Beats

Rating: 4 out of 5.

Beats is the tale of an unlikely friendship circa 1994. Johnno (Cristian Ortega) is a timid, dark-haired middle-class teen. His relatively stable background includes a single mom (Laura Fraser) and her boyfriend (Brian Ferguson) who is a policeman. Spanner (Lorn Macdonald) is his fair-skinned unpredictable best mate that is far less privileged. He’s apparently without any parental supervision living in a spartan flat with his abusive older brother Fido (Neil Leiper). Scotland is currently undergoing radical socio-political change set against the backdrop of the 1990s UK rave scene. The establishment has deemed unlicensed parties as “anti-social.” These feelings had culminated with the chaos surrounding the Castlemorton Common Festival in 1992 which led to The Criminal Justice and Public Order Act in 1994. The restrictive law attempts to ban gatherings with music characterized by “repetitive beats”.

It’s the mid-90s and the boys are all but consumed by the rave culture that has captivated the local adolescents. A local radio DJ (Ross Mann) helps fuel the revolution with his pirate radio show. He rebels against oppressive laws by encouraging his listeners to congregate at an enormous outdoor party at a secret location. Johnno’s exasperated mother Alison means well but she doesn’t relate with her son on a personal level. Her relationship with Robert only makes matters worse. The man has essentially become a stepfather to the boy. Johnno’s family are searching for a better life. They will be moving away and taking Johnno from the old neighborhood in about a week. He’s not happy about it. The upcoming underground rave is more than just another party. This will be the last time he will ever get to hang out with his friend. The party is a simple destination but the journey to get there will prove to be a little more difficult than they think.

Beats is a touching saga of an enduring friendship. These two disparate characters both live in a small town in central Scotland. Other than location, it’s not initially clear why Johnno and Spanner are buds. It turns out they’re unified by their love of electronic dance music. They also share a tortured relationship with their respective families. These outcasts support each other in a way they do not receive at home. Their connection is deep and overflowing with heart. Coming of age tales are nothing new. Beats may appear to be another teenage rebellion film but this transcends the genre. The raw, unfiltered portrait of Scottish youth is beautifully captured with such authenticity. Scottish teens do indeed speak English. However, their dialect is filled with enough slang and colloquialisms that it occasionally sounds like a different language. I suggest you watch with captions. It isn’t required though. It’s a fundamentally simple story that creates a mighty feeling.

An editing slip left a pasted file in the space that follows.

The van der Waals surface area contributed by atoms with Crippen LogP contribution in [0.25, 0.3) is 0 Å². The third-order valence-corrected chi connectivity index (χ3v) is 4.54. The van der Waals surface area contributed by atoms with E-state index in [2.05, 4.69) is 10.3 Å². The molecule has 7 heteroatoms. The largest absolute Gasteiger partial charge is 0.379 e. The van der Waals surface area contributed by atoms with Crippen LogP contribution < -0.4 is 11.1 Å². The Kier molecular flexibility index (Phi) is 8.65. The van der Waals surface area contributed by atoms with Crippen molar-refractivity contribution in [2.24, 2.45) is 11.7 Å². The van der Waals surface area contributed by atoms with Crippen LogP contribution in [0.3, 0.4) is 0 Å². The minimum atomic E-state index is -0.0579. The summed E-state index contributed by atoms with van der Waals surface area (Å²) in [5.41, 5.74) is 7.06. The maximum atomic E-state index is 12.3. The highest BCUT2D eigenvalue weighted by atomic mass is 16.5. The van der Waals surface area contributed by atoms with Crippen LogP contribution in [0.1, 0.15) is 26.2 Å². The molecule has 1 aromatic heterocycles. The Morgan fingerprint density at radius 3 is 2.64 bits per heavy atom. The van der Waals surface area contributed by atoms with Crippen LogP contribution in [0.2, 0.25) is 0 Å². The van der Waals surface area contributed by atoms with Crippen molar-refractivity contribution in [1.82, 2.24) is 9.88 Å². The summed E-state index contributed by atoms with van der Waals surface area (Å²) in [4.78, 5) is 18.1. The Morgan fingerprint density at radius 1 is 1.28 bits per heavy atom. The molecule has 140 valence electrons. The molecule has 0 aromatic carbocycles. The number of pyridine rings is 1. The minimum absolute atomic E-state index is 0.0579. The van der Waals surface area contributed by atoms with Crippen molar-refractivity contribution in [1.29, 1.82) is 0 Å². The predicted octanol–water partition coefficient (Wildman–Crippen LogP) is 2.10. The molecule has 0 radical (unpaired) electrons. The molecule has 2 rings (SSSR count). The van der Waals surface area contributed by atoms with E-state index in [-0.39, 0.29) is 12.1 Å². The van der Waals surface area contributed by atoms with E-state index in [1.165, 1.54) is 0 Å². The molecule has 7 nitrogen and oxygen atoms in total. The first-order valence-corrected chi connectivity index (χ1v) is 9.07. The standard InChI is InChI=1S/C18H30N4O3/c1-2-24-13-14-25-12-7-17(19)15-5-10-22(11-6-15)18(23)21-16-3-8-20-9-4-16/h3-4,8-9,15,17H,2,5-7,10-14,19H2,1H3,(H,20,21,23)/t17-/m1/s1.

This is a compelling exploration of freedom, social class, the UK dance subculture, and an undying devotion between two close pals. Director Brian Welsh and co-writer Kieran Hurley (who adapted his own play) emphasizes this rapport which affords the movie a poignancy. This fact this 90s set bildungsroman is filmed in black and white gives it a feeling of nostalgia. It all culminates on the dance floor at the rave — an egalitarian event that is an uniter of souls. The soundtrack features Human Resource, LFO, Inner City, N-Joi, Leftfield, The Prodigy, and other artists. Curated by JD Twitch, it’s a retro setlist that will propel fans of Techno, House, and Trance back in time. Meanwhile, neophytes may discover a new style of music. The glorious monochromatic cinematography is punctuated by bursts of color as the evening progresses. Like Dorothy arriving in the land of Oz, the effect visually underscores an emotionally powerful transformation of the characters. I felt what they experienced and the trip was an absolute joy.

09-14-20

6 Responses to “Beats”

  1. Totally agree, think a lot of people would love Beats if they give it a try!

    Like

  2. Daryl Purdie Says:

    This was a very good film. And very authentic too.

    Like

  3. I had no idea what to expect with this. I was so surprised at how good this was. Very raw. 4 ⭐️

    Like

Leave a Reply

Fill in your details below or click an icon to log in:

WordPress.com Logo

You are commenting using your WordPress.com account. Log Out /  Change )

Google photo

You are commenting using your Google account. Log Out /  Change )

Twitter picture

You are commenting using your Twitter account. Log Out /  Change )

Facebook photo

You are commenting using your Facebook account. Log Out /  Change )

Connecting to %s

%d bloggers like this: